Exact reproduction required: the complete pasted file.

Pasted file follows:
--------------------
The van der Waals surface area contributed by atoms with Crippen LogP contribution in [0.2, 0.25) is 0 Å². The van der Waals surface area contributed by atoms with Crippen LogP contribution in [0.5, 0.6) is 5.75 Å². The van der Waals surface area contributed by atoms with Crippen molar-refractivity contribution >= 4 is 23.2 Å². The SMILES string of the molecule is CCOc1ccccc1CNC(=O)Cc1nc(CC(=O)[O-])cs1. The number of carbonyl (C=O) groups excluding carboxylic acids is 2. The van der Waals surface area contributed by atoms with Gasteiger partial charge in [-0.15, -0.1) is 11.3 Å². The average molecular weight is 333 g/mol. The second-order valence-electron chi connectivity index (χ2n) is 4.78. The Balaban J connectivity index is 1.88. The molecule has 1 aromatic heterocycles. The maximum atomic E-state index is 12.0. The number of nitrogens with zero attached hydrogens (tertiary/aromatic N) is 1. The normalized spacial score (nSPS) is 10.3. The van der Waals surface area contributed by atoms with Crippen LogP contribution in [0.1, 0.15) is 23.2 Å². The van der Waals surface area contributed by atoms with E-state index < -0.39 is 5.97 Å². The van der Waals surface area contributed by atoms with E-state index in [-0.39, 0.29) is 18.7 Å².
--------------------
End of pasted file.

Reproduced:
The van der Waals surface area contributed by atoms with Crippen LogP contribution in [0.2, 0.25) is 0 Å². The van der Waals surface area contributed by atoms with Crippen LogP contribution in [0.5, 0.6) is 5.75 Å². The van der Waals surface area contributed by atoms with Crippen molar-refractivity contribution >= 4 is 23.2 Å². The SMILES string of the molecule is CCOc1ccccc1CNC(=O)Cc1nc(CC(=O)[O-])cs1. The number of carbonyl (C=O) groups excluding carboxylic acids is 2. The van der Waals surface area contributed by atoms with Gasteiger partial charge in [-0.15, -0.1) is 11.3 Å². The average molecular weight is 333 g/mol. The second-order valence-electron chi connectivity index (χ2n) is 4.78. The Balaban J connectivity index is 1.88. The molecule has 1 aromatic heterocycles. The maximum atomic E-state index is 12.0. The number of nitrogens with zero attached hydrogens (tertiary/aromatic N) is 1. The normalized spacial score (nSPS) is 10.3. The van der Waals surface area contributed by atoms with Crippen LogP contribution in [0.1, 0.15) is 23.2 Å². The van der Waals surface area contributed by atoms with E-state index < -0.39 is 5.97 Å². The van der Waals surface area contributed by atoms with E-state index in [-0.39, 0.29) is 18.7 Å².